Spoke little in the HofC but attacked the condition and nature of the enslaved population. See notes on speech of 10 June 1833.
Hansard online gives birth year incorrectly as 1796. Should be 1791.
Elections / Constituences
1826 - 1835
Ministerial plan for the abolition of slavery House of Commons 10/06/1833
Connected with the West-Indies, he claimed that he ‘heartily wished for emancipation’. But keeping slaves ‘attached to the soil, and placed under restraint’ was essential. Conditions elsewhere, such as in St. Domingo, show, he claimed, that the general state of the slaves was one of ignorance and drunkenness. He was contemptuous of the moral character of 'the negro' and was doubtful as to whether freedom would raise the labourer:
'. . .whether freedom will have the effect of raising the labourer in the scale of civilization, is a question which I cannot pretend to decide. It is much to be desired certainly; for a more debauched, ignorant, and barbarous race than the present inhabitants of the sugar districts, it is impossible to conceive. They seem to have engrafted the wild passions of the negro upon the cunning and suspicious character of the Indian, and are noted for their ferocity, vindictiveness, and attachment to spirituous liquors. When not at work they are constantly drunk, and as they have little or no sense of religious and moral duties, there is but a slender chance of amendment.'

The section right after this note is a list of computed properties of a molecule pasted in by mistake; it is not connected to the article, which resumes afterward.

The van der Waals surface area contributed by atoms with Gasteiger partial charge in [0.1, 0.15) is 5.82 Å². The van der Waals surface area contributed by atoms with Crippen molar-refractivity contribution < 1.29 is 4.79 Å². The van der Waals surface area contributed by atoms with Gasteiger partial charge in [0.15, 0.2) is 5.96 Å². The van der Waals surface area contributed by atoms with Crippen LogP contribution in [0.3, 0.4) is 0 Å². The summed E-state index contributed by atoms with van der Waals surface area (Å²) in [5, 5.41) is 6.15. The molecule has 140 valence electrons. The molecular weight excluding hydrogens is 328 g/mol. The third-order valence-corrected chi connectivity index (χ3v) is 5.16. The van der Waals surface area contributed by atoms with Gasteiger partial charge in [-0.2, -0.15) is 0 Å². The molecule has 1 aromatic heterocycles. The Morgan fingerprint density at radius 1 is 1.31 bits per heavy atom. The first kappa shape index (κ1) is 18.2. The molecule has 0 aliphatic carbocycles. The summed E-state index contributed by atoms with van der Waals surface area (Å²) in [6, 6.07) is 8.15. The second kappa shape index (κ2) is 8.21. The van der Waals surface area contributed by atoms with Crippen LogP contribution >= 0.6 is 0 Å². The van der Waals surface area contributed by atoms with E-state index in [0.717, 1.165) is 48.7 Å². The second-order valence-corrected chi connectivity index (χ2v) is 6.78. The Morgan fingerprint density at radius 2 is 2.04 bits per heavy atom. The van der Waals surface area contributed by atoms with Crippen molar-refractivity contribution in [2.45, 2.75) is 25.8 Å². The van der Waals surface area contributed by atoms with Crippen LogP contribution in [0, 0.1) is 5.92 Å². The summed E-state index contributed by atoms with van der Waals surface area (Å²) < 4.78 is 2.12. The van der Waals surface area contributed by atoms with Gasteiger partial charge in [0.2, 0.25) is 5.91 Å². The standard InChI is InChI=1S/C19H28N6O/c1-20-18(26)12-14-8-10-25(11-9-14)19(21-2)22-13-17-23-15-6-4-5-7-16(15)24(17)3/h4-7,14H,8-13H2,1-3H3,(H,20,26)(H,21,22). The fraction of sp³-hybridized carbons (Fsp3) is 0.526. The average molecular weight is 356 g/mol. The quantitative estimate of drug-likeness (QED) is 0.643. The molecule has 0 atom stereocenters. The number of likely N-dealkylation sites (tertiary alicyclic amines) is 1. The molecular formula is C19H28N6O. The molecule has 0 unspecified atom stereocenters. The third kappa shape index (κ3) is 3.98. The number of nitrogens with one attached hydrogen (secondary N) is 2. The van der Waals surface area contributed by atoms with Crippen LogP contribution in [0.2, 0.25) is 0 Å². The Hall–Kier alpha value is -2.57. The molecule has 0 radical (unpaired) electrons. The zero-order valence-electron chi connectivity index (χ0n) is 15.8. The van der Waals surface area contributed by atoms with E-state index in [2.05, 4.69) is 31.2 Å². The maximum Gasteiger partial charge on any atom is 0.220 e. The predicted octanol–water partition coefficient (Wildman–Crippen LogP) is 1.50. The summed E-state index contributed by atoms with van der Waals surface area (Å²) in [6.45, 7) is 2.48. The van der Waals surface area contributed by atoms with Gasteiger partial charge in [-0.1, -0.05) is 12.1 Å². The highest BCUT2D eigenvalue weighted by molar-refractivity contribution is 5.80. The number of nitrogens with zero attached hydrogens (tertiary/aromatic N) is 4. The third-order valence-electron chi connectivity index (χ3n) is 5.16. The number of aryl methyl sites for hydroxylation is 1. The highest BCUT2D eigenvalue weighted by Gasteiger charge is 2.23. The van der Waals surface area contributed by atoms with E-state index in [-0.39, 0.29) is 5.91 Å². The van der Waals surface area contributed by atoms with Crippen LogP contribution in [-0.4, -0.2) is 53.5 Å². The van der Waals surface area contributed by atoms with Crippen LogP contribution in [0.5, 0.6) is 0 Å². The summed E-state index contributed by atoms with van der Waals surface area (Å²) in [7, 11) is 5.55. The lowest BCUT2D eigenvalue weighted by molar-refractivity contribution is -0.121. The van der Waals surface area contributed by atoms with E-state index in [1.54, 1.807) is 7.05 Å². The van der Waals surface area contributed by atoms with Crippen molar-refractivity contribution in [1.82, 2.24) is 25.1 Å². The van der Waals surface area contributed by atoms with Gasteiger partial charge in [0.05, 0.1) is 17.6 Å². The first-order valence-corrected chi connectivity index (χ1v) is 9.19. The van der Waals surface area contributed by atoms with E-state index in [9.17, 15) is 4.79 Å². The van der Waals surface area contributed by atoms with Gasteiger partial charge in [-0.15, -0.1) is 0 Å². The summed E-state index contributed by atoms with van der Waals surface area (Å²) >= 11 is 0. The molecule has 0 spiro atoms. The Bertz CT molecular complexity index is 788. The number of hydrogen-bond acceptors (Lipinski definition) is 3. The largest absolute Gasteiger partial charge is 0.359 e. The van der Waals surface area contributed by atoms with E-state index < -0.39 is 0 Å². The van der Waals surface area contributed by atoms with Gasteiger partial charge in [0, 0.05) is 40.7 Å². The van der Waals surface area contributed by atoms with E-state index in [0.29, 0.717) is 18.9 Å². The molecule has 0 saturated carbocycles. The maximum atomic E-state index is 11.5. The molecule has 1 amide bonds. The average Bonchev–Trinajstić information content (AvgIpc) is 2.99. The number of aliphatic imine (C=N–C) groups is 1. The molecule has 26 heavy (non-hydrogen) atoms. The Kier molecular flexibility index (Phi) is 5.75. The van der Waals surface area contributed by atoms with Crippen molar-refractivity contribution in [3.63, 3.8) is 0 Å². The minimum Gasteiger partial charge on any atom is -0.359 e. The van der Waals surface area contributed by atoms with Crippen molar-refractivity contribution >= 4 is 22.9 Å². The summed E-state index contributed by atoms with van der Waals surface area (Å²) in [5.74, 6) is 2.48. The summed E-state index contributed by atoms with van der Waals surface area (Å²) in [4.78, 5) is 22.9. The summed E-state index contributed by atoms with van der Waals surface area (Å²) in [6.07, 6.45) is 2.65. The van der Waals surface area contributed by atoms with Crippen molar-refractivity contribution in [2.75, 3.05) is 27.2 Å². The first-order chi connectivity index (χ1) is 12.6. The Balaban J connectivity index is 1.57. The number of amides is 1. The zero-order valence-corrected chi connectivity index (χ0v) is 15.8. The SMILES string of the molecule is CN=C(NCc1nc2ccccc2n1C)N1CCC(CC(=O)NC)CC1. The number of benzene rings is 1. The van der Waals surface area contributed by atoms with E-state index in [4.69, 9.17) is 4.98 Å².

House of Commons Debates (Hansard), vol 18 cols. 528-31, 10 June 1833